Dr. Fraser- Point of View
March 11, 2005
National Heroes Day

On monday next, March 14 we celebrate another National Heroes Day. I am sometimes forced to ask myself what it is all about and what the point of having a national hero is. My view of a national hero is of one who is a national role model and whose life must be part of our consciousness. He must be one whose life story could act as an inspiration to the nation. {{more}}

But what obtains? We only seem to remember Chatoyer on March 14. It is like a ritual and becomes something we believe we have to do without being enamoured to do so. We still have to work out a reason for wanting a national hero, or national heroes for that matter.

I say this because last year we were told that a committee was to be established to look at other national heroes. I remember writing and suggesting that we concentrate on one national hero and that others would come to the fore at the appropriate time. Bassy Alexander who was to have been a member of that committee, also shared my view.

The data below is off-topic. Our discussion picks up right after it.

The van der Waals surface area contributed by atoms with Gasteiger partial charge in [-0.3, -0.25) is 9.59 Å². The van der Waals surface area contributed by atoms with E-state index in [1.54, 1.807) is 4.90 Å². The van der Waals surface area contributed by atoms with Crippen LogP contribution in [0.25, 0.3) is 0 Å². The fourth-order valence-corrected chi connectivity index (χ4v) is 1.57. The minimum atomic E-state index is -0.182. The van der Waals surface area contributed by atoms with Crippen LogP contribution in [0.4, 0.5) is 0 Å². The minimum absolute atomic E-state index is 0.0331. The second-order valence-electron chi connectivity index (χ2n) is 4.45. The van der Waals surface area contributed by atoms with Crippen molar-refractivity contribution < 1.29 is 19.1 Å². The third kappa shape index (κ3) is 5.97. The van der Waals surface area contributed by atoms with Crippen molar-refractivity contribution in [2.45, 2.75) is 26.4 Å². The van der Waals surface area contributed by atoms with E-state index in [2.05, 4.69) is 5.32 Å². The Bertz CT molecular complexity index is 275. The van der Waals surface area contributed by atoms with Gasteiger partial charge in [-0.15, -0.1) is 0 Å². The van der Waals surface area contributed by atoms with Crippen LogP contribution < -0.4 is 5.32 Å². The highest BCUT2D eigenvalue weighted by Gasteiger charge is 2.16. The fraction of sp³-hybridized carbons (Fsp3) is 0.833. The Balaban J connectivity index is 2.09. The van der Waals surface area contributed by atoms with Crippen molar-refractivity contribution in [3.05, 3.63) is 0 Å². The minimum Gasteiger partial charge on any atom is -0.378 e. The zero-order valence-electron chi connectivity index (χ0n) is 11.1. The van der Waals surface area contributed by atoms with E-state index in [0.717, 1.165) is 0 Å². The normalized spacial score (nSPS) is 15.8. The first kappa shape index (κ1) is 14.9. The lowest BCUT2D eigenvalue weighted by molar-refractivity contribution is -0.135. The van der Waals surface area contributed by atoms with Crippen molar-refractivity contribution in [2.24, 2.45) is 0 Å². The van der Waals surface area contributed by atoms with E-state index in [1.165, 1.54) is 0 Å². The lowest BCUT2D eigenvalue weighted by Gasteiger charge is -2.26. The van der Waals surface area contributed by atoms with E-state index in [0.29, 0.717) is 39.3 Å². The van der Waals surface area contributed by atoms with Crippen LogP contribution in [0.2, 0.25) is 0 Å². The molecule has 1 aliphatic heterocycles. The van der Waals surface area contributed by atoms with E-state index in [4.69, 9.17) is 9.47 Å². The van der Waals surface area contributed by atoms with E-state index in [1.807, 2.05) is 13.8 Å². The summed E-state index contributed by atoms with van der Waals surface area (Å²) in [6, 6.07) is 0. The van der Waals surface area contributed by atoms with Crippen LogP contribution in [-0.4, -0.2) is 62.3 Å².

As it is now, the obelisk at Dorsetshire Hill becomes a central point of National Heroes Day Activities with the wreath-laying ceremony that had been started by the National Youth Council some years ago. I wonder how we would celebrate the occasion if Ebenezer Joshua and Milton Cato were named national heroes, as some persons will have it. When we celebrate Chatoyer, we also celebrate the life of his people because the struggle did not start with him. There was a context in which he functioned and a people who were very much part of that context.

But how much do we know about the life of Chatoyer or of his people? I had attempted to make a contribution toward understanding the life and times of Chatoyer. But that was part of a beginning. We are still in the process of rediscovering our history and the life of our indigenous peoples, which is a vital part of that history. The Carib people had for a long time been the subject of racism and had been pushed to the margin of society, ashamed of their past and even attempting to distance themselves from their culture and their history as they knew it. A lot of strides have been made in correcting some of the myths and in developing an understanding of these people. We still need more books in the schools to bolster this, to lift the consciousness of the people of Carib ancestry, and of Vincentians, in particular.